by Marliese Berndt
Covid-19 enters our lives through the media…
We talk about it, but we talk about it as if it is something far – and we don’t deal with any of it.
Covid-19 moves closer. We talk about it – with a bit more anxiety. And we know it will hit home as well.
Peter is high risk because of his job. We start to isolate in the house. We talk about it in functional terms. What to do, what not to do.
We stay in our heads. We don’t move down to our emotions.
The president announces a state of disaster. Still we deal with life in a functional way. The first people start panic buying and stock piling. I refuse to be drawn into it. Perhaps I did not want to deal with the reality of it. I work at staying grounded in myself. I refuse to go into scarcity thinking – but I am not sure it is working.
We cancel our Easter holiday. We cancel social engagements. We start feeling a sense of loss. But we don’t really talk about it. We carry on with life.
We educate our farm workers. We buy soap and more soap for them.
I am aware of an underlying anxiety that has taken root in me. But I ignore it. Peter is concerned about himself in terms of his possible exposure due to his work.
We livestream the service with Pieter preaching. I feel weepy during the service. Peter & I sit staring at the screen. Not participating. We don’t look at each other. We don’t talk. Perhaps because we both are scared that we would break down. We keep the walls up. And become more locked down in ourselves.
The day before the lockdown is announced, we let our workers go home after we have educated them again. We promise that we will pay them during this time. They stare at us. But we deal with them in a functional way. We don’t address their fears or uncertainties or insecurities. Because we haven’t faced or dealt with it in our own lives.
The lockdown gets announced. Peter comes home with a permit as an essential service. And a hazmat suit. By then we have already locked down emotionally in ourselves.
We struggle to sleep. I wake up shivering – even though it is not cold. My heart races. My tummy is in a knot. I feel panicky. I experience fear like never before.
But we both shoulder on. We stockpile wine. I buy 2 bottles bubbly so that we can look for celebrations in the time of lockdown.
Peter champions for us. We get flu injections – in a time when it is hard to get them. Extra Vit C. Paracetamol. Something to relieve throat pain. We are stoic about it…
I get nightmares at night. All vague but with a sense of anxiety and foreboding. I try to stay awake at night – because I am scared to go to sleep.
The day before lockdown, I am anxious and weepy. My prayers are just a jumble of non-sensical words. Because I don’t have the language to deal with what is happening in myself. I am absent minded. I struggle to focus. I obsessively check social media and News 24 for the latest updates. I fret. I feel short of breath.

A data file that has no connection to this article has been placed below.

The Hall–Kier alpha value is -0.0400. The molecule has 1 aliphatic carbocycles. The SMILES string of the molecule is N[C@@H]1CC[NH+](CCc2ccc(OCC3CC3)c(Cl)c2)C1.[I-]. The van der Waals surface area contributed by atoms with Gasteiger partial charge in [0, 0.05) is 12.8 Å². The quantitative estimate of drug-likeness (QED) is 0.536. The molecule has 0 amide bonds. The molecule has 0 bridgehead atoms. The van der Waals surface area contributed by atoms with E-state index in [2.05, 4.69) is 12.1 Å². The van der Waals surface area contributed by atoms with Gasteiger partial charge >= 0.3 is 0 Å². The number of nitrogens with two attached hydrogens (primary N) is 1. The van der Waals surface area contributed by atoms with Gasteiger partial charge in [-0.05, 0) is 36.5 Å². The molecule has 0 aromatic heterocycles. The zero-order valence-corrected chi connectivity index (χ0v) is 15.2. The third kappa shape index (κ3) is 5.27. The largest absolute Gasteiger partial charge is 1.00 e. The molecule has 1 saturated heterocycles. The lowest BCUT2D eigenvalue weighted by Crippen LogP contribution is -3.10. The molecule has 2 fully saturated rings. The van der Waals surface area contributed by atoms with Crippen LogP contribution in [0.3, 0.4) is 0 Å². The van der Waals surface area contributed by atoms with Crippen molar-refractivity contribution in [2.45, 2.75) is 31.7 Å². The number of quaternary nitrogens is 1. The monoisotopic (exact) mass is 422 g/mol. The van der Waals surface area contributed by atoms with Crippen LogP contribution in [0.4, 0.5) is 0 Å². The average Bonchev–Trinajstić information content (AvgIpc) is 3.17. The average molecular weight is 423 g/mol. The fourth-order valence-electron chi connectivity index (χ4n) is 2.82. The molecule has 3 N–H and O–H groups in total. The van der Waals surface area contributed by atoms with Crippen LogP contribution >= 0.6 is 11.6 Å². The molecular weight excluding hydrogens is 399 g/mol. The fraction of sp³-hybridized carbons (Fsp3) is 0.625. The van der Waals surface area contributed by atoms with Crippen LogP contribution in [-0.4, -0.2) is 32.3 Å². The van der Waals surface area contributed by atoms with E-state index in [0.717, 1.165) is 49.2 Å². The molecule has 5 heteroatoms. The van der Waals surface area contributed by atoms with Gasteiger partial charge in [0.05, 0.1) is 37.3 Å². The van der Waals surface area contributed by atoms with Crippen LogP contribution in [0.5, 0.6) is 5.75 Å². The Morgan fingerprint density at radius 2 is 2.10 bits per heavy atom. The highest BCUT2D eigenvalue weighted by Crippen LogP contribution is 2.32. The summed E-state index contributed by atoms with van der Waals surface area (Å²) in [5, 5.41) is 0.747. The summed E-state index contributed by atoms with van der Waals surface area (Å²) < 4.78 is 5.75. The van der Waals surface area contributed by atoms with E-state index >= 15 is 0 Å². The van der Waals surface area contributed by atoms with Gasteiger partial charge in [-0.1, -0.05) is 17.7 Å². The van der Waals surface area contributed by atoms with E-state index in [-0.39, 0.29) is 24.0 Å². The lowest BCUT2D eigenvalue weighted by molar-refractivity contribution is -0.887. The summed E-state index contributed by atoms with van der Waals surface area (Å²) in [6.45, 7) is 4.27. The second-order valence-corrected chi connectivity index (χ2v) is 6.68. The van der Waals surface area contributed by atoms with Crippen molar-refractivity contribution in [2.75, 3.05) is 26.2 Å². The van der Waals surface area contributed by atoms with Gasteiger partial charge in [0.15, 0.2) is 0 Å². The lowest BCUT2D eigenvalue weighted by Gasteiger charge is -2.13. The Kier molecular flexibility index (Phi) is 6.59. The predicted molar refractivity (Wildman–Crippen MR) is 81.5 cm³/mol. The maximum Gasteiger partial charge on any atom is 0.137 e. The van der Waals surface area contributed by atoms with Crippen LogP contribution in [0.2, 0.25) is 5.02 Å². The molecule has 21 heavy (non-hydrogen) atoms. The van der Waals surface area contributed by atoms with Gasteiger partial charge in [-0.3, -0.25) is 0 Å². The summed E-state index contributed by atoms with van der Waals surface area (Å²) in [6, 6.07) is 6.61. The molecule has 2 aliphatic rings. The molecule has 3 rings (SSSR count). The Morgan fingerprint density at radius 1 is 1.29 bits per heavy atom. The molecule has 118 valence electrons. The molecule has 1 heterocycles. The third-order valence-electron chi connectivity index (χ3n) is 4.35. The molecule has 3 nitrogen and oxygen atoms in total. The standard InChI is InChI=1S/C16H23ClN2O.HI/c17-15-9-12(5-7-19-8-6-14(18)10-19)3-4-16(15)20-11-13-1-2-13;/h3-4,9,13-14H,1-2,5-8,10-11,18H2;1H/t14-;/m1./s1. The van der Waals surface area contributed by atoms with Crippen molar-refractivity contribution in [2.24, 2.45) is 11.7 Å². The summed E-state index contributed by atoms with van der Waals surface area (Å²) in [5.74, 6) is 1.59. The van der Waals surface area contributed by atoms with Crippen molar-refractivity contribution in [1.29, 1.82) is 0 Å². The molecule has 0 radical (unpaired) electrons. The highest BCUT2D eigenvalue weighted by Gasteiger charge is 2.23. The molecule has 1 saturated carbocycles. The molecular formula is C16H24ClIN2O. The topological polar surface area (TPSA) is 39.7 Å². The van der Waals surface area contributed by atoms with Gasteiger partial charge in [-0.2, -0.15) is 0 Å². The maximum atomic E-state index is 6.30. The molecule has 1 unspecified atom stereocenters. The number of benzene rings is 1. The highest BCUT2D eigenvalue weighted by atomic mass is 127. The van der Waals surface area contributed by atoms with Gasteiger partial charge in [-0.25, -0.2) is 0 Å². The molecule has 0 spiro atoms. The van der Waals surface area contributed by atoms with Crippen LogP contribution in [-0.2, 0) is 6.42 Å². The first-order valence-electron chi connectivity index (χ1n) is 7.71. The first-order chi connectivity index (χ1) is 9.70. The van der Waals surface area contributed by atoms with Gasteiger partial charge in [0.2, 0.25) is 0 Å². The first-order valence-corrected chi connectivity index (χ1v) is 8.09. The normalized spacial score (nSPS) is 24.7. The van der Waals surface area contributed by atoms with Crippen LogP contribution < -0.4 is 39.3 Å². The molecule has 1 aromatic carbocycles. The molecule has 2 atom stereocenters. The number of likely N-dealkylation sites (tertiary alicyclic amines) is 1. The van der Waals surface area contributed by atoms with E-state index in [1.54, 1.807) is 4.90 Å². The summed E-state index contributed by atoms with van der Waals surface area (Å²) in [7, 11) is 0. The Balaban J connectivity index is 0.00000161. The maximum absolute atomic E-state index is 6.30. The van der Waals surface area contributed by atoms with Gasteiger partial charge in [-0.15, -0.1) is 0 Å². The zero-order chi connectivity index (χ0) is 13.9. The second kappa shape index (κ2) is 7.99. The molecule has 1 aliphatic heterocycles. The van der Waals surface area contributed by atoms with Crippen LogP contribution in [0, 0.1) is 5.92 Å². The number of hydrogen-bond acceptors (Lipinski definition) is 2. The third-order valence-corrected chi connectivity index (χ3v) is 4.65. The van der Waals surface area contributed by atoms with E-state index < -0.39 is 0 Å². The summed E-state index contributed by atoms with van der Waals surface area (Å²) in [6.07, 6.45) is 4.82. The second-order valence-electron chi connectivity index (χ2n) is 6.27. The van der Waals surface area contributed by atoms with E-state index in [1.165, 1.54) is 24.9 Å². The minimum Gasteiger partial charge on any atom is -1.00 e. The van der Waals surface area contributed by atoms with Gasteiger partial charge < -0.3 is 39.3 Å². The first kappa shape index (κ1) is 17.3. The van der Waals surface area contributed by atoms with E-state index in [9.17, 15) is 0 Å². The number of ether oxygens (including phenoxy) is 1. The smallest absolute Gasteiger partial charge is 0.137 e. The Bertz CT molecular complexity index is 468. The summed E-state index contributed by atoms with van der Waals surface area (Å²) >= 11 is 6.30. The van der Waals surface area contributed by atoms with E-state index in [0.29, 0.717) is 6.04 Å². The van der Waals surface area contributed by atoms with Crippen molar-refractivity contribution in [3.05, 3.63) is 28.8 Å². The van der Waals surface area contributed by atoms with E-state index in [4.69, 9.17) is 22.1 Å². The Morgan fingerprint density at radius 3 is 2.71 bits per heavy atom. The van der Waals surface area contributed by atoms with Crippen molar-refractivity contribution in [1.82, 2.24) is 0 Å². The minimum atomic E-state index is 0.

David moves his girlfriend to the farm so that she is not locked down in her flat without a balcony and a flatmate who is lazy, dirty and non-compliant. Now we are 4. We are rigorous in washing hands. We don’t hold hands when we pray. We physically distance as much as we can
Thursday night Peter & I sit outside. Looking into the distance. Not talking. Then he says: I amreally scared. And I say: Me too. We talk about it. We talk about the what ifs. We acknowledge our dependence on each other. We speak about “last wishes” for when the worst happens. We name fear and we claim fear. We put fear on the table. We move away from our heads – right into our emotions. We feel emotional. But the inner-lockdown is opened up. And that is how we kicked fear’s butt.
I check in with all my neighbours. The isolation in myself has shifted. I have the energy to reach out. All my neighbours acknowledge my check-in and we know we are all here – all together in this.
That night we sleep well. I wake up at 3:40. There is an eerie silence outside. But I feel rested and relaxed when I get up the first morning of lockdown.
We carry on with what we need to carry on with. Peter is on call – I make lasagne. We all eat outside when Peter comes back. We toast on Day 1 of Lockdown and wish each other a good lockdown.
We develop a new rhythm because we now have to deal with domesticity. We walk the dogs on Middelvlei – to where we have access through 2 small gates – one in our fence and one in their fence. We feel incredibly blessed – beyond words.
We come back and sweep and mop. Peter sweeps. I don’t like sweeping. I do the mopping.
Sunday we livestream church – André’s sermon. We take part. We discuss what is “woes en leeg”. This time we have the language. We can talk about the new “awarenesses” that have sprung up in us. We have more inner-strength to talk about it. We realise we have moved a long way in one week of turmoil. We have grown in resilience.
We find strength and hope in André’s message. We are so grateful for our faith community. The fact that we are part of a faith community.
We make a fire for the “traditional Sunday braai”. We braai chicken. We drink wine. I bake a pudding. It is terribly sweet. Almost inedible. But everyone loves it. We are all joyful. We manage to avoid Covid-19 talk around the table.
I phone my family members. We have long chats. Peter phones his parents. They have a long chat.
I check in with my friends. We have long whatsapp chats.
It is going well with us – today.
When things change, our bodies will remember how we dealt with it up till now.